The Case for Hillary

(disclaimer: this was written in February 2007, a time before Barack Obama had sponsored and passed the Sudan Divestment and Accountability Act, the Iran Divestment Act, and the Honest Leadership and Open Government Act of 2007, and also before Hillary Clinton's inept campaign managers steered her towards embarrassing lows. This is one of my more eloquent pieces yet, and in hindsight one of the more regrettable)

It was once noticed by a young Governor of Arkansas that whereas Republicans tend to fall in line in presidential politics, Democrats want to fall in love. And last summer my heart was won by an assertive, intelligent woman named Hillary Rodham Clinton. While working as an intern in her Washington office, my conversation with the outside world usually began with a single question: “Is she running for president?” The unfortunate truth is that even such an influential figure as myself, the Deputy Secretary of the Copying Machine, was not quite in the loop. But as I spent my summer delivering her mail and alphabetizing her files, I did acquire much admiration for the way she does business.

To begin, the Clinton operation has perfected politics to a science, and it goes without saying that this team is capable of running things on a larger scale. But before delving into what policies might be enacted in any future Clinton administration, we must determine whether such a thing is even possible. When deciding upon the best standard-bearer for any particular election, the smart thing for a party to do would be – in this order – to first determine whether a candidate actually has a shot of winning, and only then choose from the possible victors he or she whose policies are the most to your liking. According to my calculations, Hillary is not merely the best candidate, but she is the only candidate that Democrats can put forward if we are to win back the White House in 2008.

The most widespread myth about Hillary Clinton is that she engenders so much antipathy among the population at large that it would be foolish to choose such a lightning rod. There is indeed a vast, right-wing conspiracy which really, really hates her. And these same people hated the supposedly “electable” Gore and Kerry, and they will similarly spout no less vitriol at Obama, Edwards, and any other non-Republican candidate – because that is their job. Yet these hacks are irrelevant, because their audience is a segment of the population which is never going to cast their ballot for a Democrat anyway. Among liberal and unaffiliated swing voters – the much larger segment of the electorate whose ballots decide elections – polls show that Clinton remains a very popular figure. In fact, if the election were held today and Hillary Clinton were our nominee, all evidence suggests that there would be a Democrat sitting in the Oval Office.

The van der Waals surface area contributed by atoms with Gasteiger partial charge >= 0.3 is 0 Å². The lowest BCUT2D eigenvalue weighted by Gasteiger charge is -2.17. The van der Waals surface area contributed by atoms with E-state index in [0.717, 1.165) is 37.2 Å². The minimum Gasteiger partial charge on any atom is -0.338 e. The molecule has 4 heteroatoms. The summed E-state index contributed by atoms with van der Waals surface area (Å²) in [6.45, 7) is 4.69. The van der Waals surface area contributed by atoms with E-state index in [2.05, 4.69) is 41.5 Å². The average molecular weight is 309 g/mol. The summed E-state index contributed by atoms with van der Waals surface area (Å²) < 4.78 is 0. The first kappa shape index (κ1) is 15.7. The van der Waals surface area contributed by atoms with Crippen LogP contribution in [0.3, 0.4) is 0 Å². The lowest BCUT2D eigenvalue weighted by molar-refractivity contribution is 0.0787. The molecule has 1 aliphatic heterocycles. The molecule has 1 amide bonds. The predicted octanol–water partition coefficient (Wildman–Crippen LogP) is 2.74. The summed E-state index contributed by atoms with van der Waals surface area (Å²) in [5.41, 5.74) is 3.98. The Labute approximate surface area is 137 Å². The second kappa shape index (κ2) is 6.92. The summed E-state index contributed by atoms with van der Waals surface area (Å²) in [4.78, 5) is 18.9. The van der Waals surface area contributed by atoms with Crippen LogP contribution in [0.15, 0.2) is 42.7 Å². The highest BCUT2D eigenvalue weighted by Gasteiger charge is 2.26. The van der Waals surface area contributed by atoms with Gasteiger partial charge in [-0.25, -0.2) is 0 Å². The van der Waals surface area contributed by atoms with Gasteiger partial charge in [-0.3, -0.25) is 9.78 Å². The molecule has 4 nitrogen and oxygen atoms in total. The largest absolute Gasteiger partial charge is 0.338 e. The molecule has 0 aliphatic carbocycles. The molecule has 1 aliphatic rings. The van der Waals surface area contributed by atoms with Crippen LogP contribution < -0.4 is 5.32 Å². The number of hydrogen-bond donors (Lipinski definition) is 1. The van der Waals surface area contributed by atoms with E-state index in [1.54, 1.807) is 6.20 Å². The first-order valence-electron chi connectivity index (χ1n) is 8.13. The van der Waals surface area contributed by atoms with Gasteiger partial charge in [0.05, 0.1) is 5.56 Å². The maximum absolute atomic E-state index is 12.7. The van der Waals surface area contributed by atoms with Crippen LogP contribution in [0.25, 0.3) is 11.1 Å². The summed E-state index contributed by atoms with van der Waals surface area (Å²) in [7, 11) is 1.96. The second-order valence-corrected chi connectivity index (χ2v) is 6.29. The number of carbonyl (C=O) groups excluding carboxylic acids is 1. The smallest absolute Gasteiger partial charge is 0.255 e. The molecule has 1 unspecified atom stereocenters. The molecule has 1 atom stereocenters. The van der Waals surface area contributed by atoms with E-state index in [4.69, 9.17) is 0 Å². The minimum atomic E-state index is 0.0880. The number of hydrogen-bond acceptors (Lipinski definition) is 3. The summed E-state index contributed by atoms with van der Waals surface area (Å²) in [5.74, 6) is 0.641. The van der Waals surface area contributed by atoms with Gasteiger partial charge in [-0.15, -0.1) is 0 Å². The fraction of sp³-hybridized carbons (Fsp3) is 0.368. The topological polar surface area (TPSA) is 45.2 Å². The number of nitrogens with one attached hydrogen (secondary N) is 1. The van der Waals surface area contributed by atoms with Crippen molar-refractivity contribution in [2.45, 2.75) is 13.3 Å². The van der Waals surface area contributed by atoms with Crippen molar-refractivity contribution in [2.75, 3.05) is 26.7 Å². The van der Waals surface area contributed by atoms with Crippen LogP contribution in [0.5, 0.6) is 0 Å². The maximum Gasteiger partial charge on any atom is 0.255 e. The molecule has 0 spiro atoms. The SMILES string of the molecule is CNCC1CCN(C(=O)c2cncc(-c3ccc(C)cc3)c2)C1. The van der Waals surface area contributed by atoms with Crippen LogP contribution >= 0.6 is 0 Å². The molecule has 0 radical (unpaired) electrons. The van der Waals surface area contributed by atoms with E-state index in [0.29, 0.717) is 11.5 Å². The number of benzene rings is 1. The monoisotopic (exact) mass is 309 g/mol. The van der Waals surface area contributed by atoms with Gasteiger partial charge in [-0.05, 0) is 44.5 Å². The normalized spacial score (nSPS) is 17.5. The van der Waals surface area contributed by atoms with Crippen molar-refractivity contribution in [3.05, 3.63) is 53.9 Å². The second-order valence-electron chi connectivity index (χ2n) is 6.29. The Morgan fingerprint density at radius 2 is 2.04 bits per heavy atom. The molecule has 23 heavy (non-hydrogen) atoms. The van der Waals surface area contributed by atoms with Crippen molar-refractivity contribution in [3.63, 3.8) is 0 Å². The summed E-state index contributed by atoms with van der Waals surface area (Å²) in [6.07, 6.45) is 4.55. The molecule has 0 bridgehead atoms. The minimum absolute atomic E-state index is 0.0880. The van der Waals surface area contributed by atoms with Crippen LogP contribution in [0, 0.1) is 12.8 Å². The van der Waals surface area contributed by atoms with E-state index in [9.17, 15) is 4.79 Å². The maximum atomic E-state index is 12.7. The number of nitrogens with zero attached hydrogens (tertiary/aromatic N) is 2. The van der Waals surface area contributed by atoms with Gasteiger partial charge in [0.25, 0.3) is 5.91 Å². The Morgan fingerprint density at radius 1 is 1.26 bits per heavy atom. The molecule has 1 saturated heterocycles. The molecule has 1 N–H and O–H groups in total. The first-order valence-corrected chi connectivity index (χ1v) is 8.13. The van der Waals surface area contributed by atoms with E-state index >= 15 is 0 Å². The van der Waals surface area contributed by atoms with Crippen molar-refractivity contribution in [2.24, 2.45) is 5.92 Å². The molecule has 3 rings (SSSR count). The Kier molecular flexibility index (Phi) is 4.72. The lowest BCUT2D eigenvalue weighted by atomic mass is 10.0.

The response of most self-ascribed liberals in regards to Hillary runs along the lines of “I like her, but I don’t think that she can win.” The conventional wisdom that Clinton is simply unelectable must be shattered immediately. According to an ABC/Washington Post poll taken the day after she announced her candidacy, Hillary Clinton was the only Democratic candidate who would be able to beat the most competitive Republican, Rudy Giuliani. The same poll finds that she would beat the presumed Republican nominee John McCain by 6 points. No other Democratic candidate comes close. One can argue that any current data is skewed by early name-recognition, but the fact is that Obama and Edwards are running considerably to the left of Clinton – too far for the comfort of many swing voters, and that all evidence suggests that they are more likely to lose the general election.